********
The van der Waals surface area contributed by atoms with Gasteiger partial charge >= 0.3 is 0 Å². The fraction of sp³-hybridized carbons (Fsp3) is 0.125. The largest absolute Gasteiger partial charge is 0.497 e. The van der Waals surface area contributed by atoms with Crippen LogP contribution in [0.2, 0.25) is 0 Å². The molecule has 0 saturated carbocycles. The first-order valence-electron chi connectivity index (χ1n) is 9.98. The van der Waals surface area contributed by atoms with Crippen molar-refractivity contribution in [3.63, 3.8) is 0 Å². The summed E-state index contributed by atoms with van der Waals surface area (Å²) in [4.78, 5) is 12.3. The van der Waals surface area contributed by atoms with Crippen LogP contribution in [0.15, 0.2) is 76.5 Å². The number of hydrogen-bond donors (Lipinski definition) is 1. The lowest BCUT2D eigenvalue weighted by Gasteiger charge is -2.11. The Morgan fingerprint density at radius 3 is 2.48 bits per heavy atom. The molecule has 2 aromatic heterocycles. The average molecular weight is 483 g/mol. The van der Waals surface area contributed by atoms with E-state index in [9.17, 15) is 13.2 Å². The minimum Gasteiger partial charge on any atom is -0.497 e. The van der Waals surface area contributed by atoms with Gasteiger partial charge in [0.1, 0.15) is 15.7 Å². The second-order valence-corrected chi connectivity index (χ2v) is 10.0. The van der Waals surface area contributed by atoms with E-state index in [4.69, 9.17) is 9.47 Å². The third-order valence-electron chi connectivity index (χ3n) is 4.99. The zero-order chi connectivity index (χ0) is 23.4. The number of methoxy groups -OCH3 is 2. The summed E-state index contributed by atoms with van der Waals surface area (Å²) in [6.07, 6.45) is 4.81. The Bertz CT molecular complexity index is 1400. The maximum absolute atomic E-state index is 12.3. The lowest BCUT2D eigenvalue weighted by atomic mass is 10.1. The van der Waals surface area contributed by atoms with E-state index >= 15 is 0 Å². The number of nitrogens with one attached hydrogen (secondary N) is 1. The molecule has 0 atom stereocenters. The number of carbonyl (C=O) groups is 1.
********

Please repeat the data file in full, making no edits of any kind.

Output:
The van der Waals surface area contributed by atoms with Gasteiger partial charge >= 0.3 is 0 Å². The fraction of sp³-hybridized carbons (Fsp3) is 0.125. The largest absolute Gasteiger partial charge is 0.497 e. The van der Waals surface area contributed by atoms with Crippen LogP contribution in [0.2, 0.25) is 0 Å². The molecule has 0 saturated carbocycles. The first-order valence-electron chi connectivity index (χ1n) is 9.98. The van der Waals surface area contributed by atoms with Crippen molar-refractivity contribution in [3.63, 3.8) is 0 Å². The summed E-state index contributed by atoms with van der Waals surface area (Å²) in [4.78, 5) is 12.3. The van der Waals surface area contributed by atoms with Crippen LogP contribution in [0.15, 0.2) is 76.5 Å². The number of hydrogen-bond donors (Lipinski definition) is 1. The lowest BCUT2D eigenvalue weighted by Gasteiger charge is -2.11. The Morgan fingerprint density at radius 3 is 2.48 bits per heavy atom. The molecule has 2 aromatic heterocycles. The average molecular weight is 483 g/mol. The van der Waals surface area contributed by atoms with E-state index in [9.17, 15) is 13.2 Å². The minimum Gasteiger partial charge on any atom is -0.497 e. The van der Waals surface area contributed by atoms with Gasteiger partial charge in [0.1, 0.15) is 15.7 Å². The second-order valence-corrected chi connectivity index (χ2v) is 10.0. The van der Waals surface area contributed by atoms with E-state index in [4.69, 9.17) is 9.47 Å². The third-order valence-electron chi connectivity index (χ3n) is 4.99. The zero-order chi connectivity index (χ0) is 23.4. The number of methoxy groups -OCH3 is 2. The summed E-state index contributed by atoms with van der Waals surface area (Å²) in [6.07, 6.45) is 4.81. The Bertz CT molecular complexity index is 1400. The maximum absolute atomic E-state index is 12.3. The lowest BCUT2D eigenvalue weighted by atomic mass is 10.1. The van der Waals surface area contributed by atoms with E-state index >= 15 is 0 Å². The number of nitrogens with one attached hydrogen (secondary N) is 1. The molecule has 0 atom stereocenters. The number of carbonyl (C=O) groups is 1.